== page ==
- Katies debut single "The Closest Thing To Crazy", went to number ten in the UK singles charts in December 2003.
- The album "Call Off The Search" reached number one in January 2004.
Q: 9 Million Bicycles is a love song with a difference, how did it come about?
A: It was a song that was actually written by Mike Batt my producer. He wrote it when we were in Beijing. We were doing a tour there and someone said, in conversation, "there’s 9 million bicycles in Beijing" and he turned to me and said "oh, that would make a really good song." I thought he was just being silly and than about a month later he had a song.
Q: Are you pleased with the new album?
A: I'm really pleased with it from an artistic point of view. I'm so relieved to have completed it and be really happy with it. I don't know how it will do commercially or how people will respond to it but I'm really happy with it…
Q: Were you surprised by the success of your first album "Call Off The Search"?
A: Of course I was because firstly it wasn't really main stream music and secondly it was on a small record label. So these two things should have meant that it wasn't going to be as big as it became. I was hoping for a little bit of success but when it took off like that I was really surprised.
Q: Did its success put you under a lot of pressure for your second album?
A: Well the thing is, for me, with the first album it was an outside school project that I was just taking part in. Working with Mike, we were just recording stuff that we liked. And so a lot of the time I was left wondering "what on earth did I do that made it so big".
It was again the same with this. It was important not to let that pressure get to you. Of course the pressure was there but I was trying to ignore it.
Q: Being born in Georgia, in the former Republic of the USSR, and moving to Northern Ireland as an eight-year-old you must have had fun with the different accents?
A: Well, I couldn't speak English before I went to Belfast. So I learned English with a Northern Irish accent.
Q: Did you have a happy childhood?
A: I did, yes I really did. It might sound a bit weird. I mean Georgia, and also Belfast, aren't the most stable places, politically, in the world. But the thing is, in both places, the people were just so kind and so warm and in Belfast so welcoming…
Q: Did you sing around the house?
A: It was a bit like that, yeah. I started singing when I was about eight and I've been singing ever since. But it wasn't something that became serious until I was about 15 or 16.
Q: Than you went to the Brit School of performing arts:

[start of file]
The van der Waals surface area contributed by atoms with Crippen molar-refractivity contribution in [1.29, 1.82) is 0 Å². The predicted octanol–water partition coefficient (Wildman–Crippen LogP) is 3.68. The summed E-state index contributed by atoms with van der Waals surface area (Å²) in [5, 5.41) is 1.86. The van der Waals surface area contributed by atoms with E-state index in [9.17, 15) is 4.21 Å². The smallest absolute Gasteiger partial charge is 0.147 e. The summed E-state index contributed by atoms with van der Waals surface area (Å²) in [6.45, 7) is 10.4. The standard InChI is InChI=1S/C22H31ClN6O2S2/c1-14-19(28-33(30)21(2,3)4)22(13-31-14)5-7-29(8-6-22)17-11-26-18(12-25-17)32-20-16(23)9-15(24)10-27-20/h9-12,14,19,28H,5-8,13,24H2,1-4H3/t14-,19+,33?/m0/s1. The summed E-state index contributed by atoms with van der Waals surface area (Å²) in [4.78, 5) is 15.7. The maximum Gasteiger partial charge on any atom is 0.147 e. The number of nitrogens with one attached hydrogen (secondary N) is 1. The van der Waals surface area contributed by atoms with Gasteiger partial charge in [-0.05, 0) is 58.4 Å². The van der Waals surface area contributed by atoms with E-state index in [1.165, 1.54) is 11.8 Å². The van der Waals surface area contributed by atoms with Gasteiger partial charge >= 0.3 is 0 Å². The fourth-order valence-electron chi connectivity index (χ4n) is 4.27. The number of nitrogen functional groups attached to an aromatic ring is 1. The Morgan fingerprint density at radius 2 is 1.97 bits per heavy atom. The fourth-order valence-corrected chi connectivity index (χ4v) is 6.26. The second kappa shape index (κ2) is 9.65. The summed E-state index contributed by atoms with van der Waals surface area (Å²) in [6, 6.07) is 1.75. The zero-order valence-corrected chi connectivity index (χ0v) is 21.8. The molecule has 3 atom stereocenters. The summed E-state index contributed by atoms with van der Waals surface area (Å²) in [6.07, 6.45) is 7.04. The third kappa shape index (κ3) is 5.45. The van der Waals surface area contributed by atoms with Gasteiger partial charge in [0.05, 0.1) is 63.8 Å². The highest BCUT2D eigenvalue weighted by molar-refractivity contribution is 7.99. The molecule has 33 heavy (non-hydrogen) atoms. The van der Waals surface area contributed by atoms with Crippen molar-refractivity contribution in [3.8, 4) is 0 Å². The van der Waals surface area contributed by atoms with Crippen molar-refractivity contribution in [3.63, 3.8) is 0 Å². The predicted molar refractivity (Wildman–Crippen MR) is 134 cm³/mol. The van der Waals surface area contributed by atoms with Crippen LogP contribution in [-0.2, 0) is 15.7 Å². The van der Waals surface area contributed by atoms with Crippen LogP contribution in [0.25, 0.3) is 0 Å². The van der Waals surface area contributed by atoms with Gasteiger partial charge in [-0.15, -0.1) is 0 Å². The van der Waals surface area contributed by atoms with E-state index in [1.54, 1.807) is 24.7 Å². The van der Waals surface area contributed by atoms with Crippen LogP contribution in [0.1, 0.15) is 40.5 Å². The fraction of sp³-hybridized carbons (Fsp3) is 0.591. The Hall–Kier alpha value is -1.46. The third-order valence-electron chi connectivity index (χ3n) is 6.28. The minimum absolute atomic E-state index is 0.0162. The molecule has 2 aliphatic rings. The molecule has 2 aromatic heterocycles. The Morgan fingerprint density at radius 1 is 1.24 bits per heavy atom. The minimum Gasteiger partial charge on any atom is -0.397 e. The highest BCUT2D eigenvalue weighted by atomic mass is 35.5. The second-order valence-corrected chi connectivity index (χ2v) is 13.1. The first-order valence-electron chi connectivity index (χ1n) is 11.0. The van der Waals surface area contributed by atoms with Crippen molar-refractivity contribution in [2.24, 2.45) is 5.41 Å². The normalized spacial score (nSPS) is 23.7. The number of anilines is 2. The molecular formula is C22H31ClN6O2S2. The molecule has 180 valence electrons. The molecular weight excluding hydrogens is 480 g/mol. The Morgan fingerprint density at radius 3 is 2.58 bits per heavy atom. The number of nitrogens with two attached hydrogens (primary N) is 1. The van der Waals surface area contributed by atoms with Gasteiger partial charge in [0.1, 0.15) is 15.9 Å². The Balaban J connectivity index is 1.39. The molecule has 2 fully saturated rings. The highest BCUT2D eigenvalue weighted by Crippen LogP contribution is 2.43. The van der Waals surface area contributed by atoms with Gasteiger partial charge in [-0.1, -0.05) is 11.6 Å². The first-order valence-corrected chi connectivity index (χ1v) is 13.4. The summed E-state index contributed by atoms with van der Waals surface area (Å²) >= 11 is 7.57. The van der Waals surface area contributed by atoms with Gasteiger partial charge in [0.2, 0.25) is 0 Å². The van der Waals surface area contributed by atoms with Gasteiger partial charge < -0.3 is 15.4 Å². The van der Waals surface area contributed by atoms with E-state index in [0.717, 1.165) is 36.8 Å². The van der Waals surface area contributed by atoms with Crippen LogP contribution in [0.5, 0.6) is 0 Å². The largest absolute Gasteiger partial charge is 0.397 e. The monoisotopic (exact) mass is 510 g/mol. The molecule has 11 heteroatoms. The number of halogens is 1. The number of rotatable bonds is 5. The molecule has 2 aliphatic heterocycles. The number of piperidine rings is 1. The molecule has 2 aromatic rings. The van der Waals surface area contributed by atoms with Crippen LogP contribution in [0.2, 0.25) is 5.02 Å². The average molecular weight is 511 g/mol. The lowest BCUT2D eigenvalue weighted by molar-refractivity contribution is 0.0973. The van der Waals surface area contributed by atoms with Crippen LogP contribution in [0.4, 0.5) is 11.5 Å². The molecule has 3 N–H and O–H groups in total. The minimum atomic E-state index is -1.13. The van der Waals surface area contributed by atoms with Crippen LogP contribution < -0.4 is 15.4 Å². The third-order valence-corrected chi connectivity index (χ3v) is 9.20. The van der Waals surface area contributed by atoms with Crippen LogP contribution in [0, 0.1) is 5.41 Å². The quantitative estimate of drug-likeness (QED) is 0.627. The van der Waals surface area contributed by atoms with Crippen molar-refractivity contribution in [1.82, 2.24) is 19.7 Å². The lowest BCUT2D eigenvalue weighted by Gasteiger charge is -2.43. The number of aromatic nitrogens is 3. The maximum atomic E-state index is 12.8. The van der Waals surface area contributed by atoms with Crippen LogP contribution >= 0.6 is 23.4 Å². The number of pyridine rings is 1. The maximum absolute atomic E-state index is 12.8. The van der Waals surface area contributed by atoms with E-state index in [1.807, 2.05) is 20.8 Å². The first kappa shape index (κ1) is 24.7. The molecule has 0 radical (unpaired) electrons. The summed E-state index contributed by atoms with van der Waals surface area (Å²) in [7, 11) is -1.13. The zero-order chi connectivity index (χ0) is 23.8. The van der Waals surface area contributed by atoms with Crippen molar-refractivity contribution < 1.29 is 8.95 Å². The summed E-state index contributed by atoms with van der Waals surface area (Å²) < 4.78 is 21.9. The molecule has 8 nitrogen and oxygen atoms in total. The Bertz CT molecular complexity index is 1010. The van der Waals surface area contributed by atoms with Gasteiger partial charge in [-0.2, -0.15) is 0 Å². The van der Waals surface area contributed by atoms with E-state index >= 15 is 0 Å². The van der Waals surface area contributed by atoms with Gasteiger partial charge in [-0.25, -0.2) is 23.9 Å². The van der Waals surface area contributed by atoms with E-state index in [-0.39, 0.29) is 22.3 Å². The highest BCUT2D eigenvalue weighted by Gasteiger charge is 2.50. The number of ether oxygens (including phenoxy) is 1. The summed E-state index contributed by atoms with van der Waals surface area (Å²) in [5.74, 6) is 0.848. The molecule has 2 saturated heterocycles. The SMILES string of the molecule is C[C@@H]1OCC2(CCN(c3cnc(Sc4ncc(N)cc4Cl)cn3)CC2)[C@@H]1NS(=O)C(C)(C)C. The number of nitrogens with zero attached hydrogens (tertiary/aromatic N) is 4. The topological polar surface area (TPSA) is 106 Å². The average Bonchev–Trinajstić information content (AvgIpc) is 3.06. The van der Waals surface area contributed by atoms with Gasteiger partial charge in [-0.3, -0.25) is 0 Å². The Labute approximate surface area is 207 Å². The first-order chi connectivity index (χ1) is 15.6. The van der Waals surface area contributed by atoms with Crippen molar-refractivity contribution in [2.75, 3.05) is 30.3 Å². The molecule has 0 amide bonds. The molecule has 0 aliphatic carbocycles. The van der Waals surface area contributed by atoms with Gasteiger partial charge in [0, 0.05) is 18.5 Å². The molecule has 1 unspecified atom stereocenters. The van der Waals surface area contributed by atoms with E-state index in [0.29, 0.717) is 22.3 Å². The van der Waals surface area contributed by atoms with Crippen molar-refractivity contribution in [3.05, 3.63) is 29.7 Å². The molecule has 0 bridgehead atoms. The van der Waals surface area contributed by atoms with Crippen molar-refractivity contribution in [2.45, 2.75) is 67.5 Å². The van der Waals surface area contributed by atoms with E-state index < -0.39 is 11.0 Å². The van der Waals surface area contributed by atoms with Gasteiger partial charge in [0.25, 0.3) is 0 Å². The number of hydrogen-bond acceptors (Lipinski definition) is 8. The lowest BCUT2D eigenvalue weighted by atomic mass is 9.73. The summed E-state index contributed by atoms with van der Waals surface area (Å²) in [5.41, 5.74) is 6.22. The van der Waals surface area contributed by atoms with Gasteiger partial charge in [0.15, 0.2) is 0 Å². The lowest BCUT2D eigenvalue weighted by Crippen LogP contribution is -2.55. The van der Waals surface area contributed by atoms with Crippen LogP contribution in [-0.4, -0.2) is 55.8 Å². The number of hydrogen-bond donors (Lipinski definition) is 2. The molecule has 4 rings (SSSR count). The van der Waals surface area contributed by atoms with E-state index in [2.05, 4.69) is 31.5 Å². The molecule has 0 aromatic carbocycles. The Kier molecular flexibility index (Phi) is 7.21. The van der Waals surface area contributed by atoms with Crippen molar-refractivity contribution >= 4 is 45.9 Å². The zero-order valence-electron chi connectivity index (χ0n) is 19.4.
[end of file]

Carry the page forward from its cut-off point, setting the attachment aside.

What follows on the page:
A: Yes, I went to the school when I was about 17.
Two years before that, I got a little studio at home with literally a computer and some sequencing software. I started writing and recording, at a very basic level, just in my own bedroom.
I wanted to go into music but I didn't know which side of it I wanted to do and the course they did at the school was just a good course for me.
I remember, my Mum used to shout at me when it was dinner time. I would be sort of cross-eyed sitting in front of the computer trying to get some drum loops going.
Q: You met Mike at the Brit School. Do you see him as your mentor?
A: I don't really look at him as a mentor. We're both collaborating. But I have to say the albums are just as much his as they are mine artistically speaking.
I guess it must seem quite strange. He comes from such a different background and from such a different generation but he's a brilliant song writer. As a singer I'm very, very lucky to have found such a great song writer to collaborate with.
Q: You come across as quite shy on stage. Is it an act?
A: Well, no it's not really an act. But I do think I'm quite a selfish performer in the sense that I'm not one of those that's like “Hey, come on everybody lets sing along” you know that kind of thing
What I mean is that I enjoy it. I go inside myself a lot and let the songs take me away somewhere. I do enjoy it, but it's quite a selfish kind of inside my-self kind of thing…
Q: On your new album there's a track called "Half way up the Hindu Kush". Where did that come from?
A: You know, that was so bizarre because we were actually on a train in America. Our make-up lady was talking about scarves, head gear, and for some reason she was trying to describe to us this scarf she'd seen.
We started taking the mickey, a bit. We were saying: "So where is it from?" and she said "It’s kind of Afghan looking, really pretty." And than someone just came up with the line "Is it kind of like half-way up the Hindu Kush?" Michael's like "You know what that would make a really good song."
This was actually before the 9 million bicycles. I don't think he thought about it seriously but I was the one, this time, that went away and wrote the song.
Q: Touring, are we going to see you live here there and everywhere?
A: Yes I think I definitely will be. We're kind of looking at early next year but we haven't set any firm dates yet…